Godthrymm – A Grand Reclamation (2018) REVIEW

Godthrymm is the sort of project that unfortunately wouldn’t exist without well-known projects cracking into more potent shards. ‘A Grand Reclamation’ is a doom metal record forged by musicians united by shared interests in spite of their restless freedom outside of established projects. The unifying element among all involved, excepting Malediction mastermind Rich Mumford, is dues paid in Solstice at one point or another. Longtime Solstice bassist Lee Netherwood provides one half of the guitar team here with Hamish Glencross who spent roughly 14 years in My Dying Bride after providing guitars on Solstice‘s ‘New Dark Age’. Glencross’ vocals and guitar work actually seem to pull from their shared pedigree. Shaun Taylor-Steels not only recently rejoined My Dying Bride but also played on Solstice‘s ‘Halycon’ EP. You might think all of this means Godthrymm is an inbred imitation of greater works but in fact ‘A Grand Reclamation’ comes together with in a mass of depressive doom metal that was surprisingly easy to love.

I’m such a fanatic for ‘New Dark Age’ that the sound and vocal candor felt immediately iterative and almost directly related to the tonality of that record. Glencross’ vocals are perhaps more along the lines of Pentagram influenced groups such as Pale Divine and don’t necessarily warrant comparison to the caterwaul of Aaron Stainthorpe. I’d halfway been expecting some sort of death/doom sound from Godthrymm due to Mumford’s involvement in Malediction and Glencross’ time with Vallenfyre. I found the compositions gave brief nods to early Paradise Lost, but their sound is more along the lines of epic doom metal that doesn’t stray too far from their own lineage. This EP should be a great source of excitement for Solstice fans, especially those who felt the latest full-length from that project had softened it’s heavy metal sword a bit.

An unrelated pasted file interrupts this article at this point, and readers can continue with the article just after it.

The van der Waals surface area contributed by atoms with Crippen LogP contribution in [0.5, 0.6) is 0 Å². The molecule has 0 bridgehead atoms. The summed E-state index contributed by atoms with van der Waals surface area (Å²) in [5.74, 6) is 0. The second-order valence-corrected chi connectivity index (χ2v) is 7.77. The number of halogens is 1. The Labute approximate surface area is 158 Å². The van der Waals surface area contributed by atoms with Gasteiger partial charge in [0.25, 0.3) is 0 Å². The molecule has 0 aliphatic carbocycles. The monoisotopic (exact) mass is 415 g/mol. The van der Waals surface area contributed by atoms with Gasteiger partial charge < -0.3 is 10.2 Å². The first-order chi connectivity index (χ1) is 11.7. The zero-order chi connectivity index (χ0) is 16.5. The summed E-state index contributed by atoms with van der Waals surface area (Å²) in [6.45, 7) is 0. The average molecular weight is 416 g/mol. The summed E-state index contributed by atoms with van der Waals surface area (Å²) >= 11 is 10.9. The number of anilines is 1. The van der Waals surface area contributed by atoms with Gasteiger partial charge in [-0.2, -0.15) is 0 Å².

I found myself so engaged with ‘A Grand Reclamation’ that it went by too quickly at just 20 minutes. Though I was left blue-balled it does speak well to the quality of any future work to not drag it’s ass thanks to a strong variance of doom metal and heavy metal pacing. It really hasn’t been done properly since ‘New Dark Age’ and I’ve become an instant fan for both the content and some small amount of nepotism. For good reason, too as we’ve got some unsung heroes of British doom metal on staff with Godthrymm. The live-in-studio feeling of the EP lends itself a certain intimacy that I felt strongest on “Sacred Soil”, my favorite composition here, and the guitar tone really gets a chance to shine throughout the title track. Definitely a band to watch in the future and up there with the best pure doom releases of 2018 so far.


Artist Godthrymm
Type EP
Released March 16, 2018
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Without further adieu. 3.75/5.0

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